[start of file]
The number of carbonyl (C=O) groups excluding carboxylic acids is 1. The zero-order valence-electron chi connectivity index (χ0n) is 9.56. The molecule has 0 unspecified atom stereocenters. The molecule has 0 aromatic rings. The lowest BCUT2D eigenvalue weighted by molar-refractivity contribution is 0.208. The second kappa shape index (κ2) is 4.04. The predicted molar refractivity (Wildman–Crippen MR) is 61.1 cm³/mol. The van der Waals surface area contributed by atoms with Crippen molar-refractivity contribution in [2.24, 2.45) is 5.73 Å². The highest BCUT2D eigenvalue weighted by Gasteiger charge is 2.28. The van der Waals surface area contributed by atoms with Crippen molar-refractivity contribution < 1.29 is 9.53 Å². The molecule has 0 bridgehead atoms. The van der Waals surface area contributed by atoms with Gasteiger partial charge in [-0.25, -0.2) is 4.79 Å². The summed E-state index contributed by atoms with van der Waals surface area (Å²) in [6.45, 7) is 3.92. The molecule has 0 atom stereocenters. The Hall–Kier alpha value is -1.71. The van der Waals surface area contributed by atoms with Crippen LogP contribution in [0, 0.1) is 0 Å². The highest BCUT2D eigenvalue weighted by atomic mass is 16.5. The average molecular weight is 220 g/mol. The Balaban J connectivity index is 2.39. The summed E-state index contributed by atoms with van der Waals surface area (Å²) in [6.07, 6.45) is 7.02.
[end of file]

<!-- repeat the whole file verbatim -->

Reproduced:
The number of carbonyl (C=O) groups excluding carboxylic acids is 1. The zero-order valence-electron chi connectivity index (χ0n) is 9.56. The molecule has 0 unspecified atom stereocenters. The molecule has 0 aromatic rings. The lowest BCUT2D eigenvalue weighted by molar-refractivity contribution is 0.208. The second kappa shape index (κ2) is 4.04. The predicted molar refractivity (Wildman–Crippen MR) is 61.1 cm³/mol. The van der Waals surface area contributed by atoms with Crippen molar-refractivity contribution in [2.24, 2.45) is 5.73 Å². The highest BCUT2D eigenvalue weighted by Gasteiger charge is 2.28. The van der Waals surface area contributed by atoms with Crippen molar-refractivity contribution < 1.29 is 9.53 Å². The molecule has 0 bridgehead atoms. The van der Waals surface area contributed by atoms with Gasteiger partial charge in [-0.25, -0.2) is 4.79 Å². The summed E-state index contributed by atoms with van der Waals surface area (Å²) in [6.45, 7) is 3.92. The molecule has 0 atom stereocenters. The Hall–Kier alpha value is -1.71. The van der Waals surface area contributed by atoms with Crippen LogP contribution in [0, 0.1) is 0 Å². The highest BCUT2D eigenvalue weighted by atomic mass is 16.5. The average molecular weight is 220 g/mol. The Balaban J connectivity index is 2.39. The summed E-state index contributed by atoms with van der Waals surface area (Å²) in [6.07, 6.45) is 7.02.